However, I was equally grateful for them given that I first had to wade through nettles and brambles that had shot up since last visit. Slid down the bank and started heading downstream, but my progress was blocked only after a short distance by a trash dam that a beaver would have been proud of, so I turned back upstream instead. Whist it looked as if it was going to be a glorious, sunny day it was quiet and subdued under the tree canopy and still cold enough to see my exhaled breath.

We'd stopped for fish and chips in St Clears the night before and the River Taf in the town looked like it was nearly down to it's bare bones. The same was true for the little stream - in contrast to my last visit when it had been higher and coloured after rain it was now gin clear with a much reduced flow. I therefore concentrated on the riffles at the heads of the pools and any deeper sections close to cover. Stuck with the winning method from recent trips and had already tied on a fluoro pink jighead, but it seemed a bit garish given the conditions so I replaced it after a few casts with one with a more subtle gold bead. Seemed to do the trick as a wacky-mounted worm tossed up into a little run next to some tree roots was immediately snaffled by a fin-perfect, little brownie.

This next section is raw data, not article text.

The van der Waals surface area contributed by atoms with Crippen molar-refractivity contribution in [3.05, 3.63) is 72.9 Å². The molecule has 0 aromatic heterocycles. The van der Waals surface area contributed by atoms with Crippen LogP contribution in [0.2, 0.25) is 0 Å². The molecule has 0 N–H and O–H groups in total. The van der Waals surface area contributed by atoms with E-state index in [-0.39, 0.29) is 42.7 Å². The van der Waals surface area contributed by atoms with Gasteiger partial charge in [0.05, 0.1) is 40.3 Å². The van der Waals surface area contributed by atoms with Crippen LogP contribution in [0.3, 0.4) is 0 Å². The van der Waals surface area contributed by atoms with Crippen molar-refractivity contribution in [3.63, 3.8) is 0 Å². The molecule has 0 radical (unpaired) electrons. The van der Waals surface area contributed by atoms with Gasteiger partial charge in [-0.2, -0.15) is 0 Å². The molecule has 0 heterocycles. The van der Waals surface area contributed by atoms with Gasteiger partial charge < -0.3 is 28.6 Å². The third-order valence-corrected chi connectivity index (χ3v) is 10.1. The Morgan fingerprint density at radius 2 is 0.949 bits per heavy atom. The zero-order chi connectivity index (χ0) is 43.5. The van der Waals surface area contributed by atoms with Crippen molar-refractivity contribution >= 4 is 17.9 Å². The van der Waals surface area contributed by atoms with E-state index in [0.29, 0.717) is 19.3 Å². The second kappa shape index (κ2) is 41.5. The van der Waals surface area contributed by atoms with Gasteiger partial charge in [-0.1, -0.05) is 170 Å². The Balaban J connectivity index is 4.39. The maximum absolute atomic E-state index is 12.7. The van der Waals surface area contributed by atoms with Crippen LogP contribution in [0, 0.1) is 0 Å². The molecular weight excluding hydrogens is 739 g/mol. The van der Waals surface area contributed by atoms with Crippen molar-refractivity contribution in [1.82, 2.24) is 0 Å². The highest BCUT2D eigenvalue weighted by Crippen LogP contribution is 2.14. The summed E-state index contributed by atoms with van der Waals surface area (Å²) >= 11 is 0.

Lost a bigger one next cast - clearly seeing him twisting and turning under the surface before he shed the hook and shot back upstream. Carried on trying any likely looking spot, more than once cursing my own cack-handedness when my line looped over a branch and I had to disturb what looked like a perfect lie to untangle it.

However, amazingly I didn't lose a single jig-head, although I had to change a couple after the hook was blunted or had opened out on a lump of brick or piece of angle-iron. Was also in and out of the water due to the number of obstacles, but by the time I had reached the road bridge that marked the end of the "free" section I'd virtually exhausted my supply of worms, had a dozen little brownies and had been mugged by several more. Headed back to the house picking up a pack of rag from Pembroke Dock on the way. Mini-species hunting next. Hope they are more obliging than they were at Easter!